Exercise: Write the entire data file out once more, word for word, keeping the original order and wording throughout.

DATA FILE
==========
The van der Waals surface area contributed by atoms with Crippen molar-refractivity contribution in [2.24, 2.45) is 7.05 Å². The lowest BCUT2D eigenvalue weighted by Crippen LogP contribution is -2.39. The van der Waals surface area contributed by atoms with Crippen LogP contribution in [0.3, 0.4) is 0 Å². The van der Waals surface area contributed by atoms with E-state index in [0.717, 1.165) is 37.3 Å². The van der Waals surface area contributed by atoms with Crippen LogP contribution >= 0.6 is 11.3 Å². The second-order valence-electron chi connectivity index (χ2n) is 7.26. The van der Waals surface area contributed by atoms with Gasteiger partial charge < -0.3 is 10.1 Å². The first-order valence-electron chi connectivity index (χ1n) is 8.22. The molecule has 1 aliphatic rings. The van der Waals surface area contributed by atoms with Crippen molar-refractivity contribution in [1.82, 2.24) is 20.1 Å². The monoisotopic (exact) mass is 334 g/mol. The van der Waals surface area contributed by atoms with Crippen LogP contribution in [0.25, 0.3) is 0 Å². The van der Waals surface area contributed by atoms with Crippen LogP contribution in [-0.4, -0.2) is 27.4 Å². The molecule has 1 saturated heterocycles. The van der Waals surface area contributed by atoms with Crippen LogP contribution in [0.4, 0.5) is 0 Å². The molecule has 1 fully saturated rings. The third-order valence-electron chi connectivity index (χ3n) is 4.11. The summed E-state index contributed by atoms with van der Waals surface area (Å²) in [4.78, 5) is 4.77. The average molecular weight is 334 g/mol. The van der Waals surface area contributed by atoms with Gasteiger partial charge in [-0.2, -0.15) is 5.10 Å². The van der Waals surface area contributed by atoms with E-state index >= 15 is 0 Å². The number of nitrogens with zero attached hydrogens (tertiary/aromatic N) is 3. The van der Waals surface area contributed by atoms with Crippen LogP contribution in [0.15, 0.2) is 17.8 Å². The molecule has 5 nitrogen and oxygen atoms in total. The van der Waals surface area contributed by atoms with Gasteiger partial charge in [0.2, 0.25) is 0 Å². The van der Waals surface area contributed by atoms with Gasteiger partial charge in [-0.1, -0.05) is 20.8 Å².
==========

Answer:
The van der Waals surface area contributed by atoms with Crippen molar-refractivity contribution in [2.24, 2.45) is 7.05 Å². The lowest BCUT2D eigenvalue weighted by Crippen LogP contribution is -2.39. The van der Waals surface area contributed by atoms with Crippen LogP contribution in [0.3, 0.4) is 0 Å². The van der Waals surface area contributed by atoms with E-state index in [0.717, 1.165) is 37.3 Å². The van der Waals surface area contributed by atoms with Crippen LogP contribution >= 0.6 is 11.3 Å². The second-order valence-electron chi connectivity index (χ2n) is 7.26. The van der Waals surface area contributed by atoms with Gasteiger partial charge < -0.3 is 10.1 Å². The first-order valence-electron chi connectivity index (χ1n) is 8.22. The molecule has 1 aliphatic rings. The van der Waals surface area contributed by atoms with Crippen molar-refractivity contribution in [1.82, 2.24) is 20.1 Å². The monoisotopic (exact) mass is 334 g/mol. The van der Waals surface area contributed by atoms with Crippen LogP contribution in [0.25, 0.3) is 0 Å². The van der Waals surface area contributed by atoms with Crippen LogP contribution in [-0.4, -0.2) is 27.4 Å². The molecule has 1 saturated heterocycles. The van der Waals surface area contributed by atoms with Crippen LogP contribution in [0.4, 0.5) is 0 Å². The molecule has 1 fully saturated rings. The third-order valence-electron chi connectivity index (χ3n) is 4.11. The summed E-state index contributed by atoms with van der Waals surface area (Å²) in [4.78, 5) is 4.77. The average molecular weight is 334 g/mol. The van der Waals surface area contributed by atoms with Gasteiger partial charge in [-0.2, -0.15) is 5.10 Å². The van der Waals surface area contributed by atoms with E-state index >= 15 is 0 Å². The number of nitrogens with zero attached hydrogens (tertiary/aromatic N) is 3. The van der Waals surface area contributed by atoms with Crippen LogP contribution in [0.15, 0.2) is 17.8 Å². The molecule has 5 nitrogen and oxygen atoms in total. The van der Waals surface area contributed by atoms with Gasteiger partial charge in [0.2, 0.25) is 0 Å². The van der Waals surface area contributed by atoms with Gasteiger partial charge in [-0.1, -0.05) is 20.8 Å².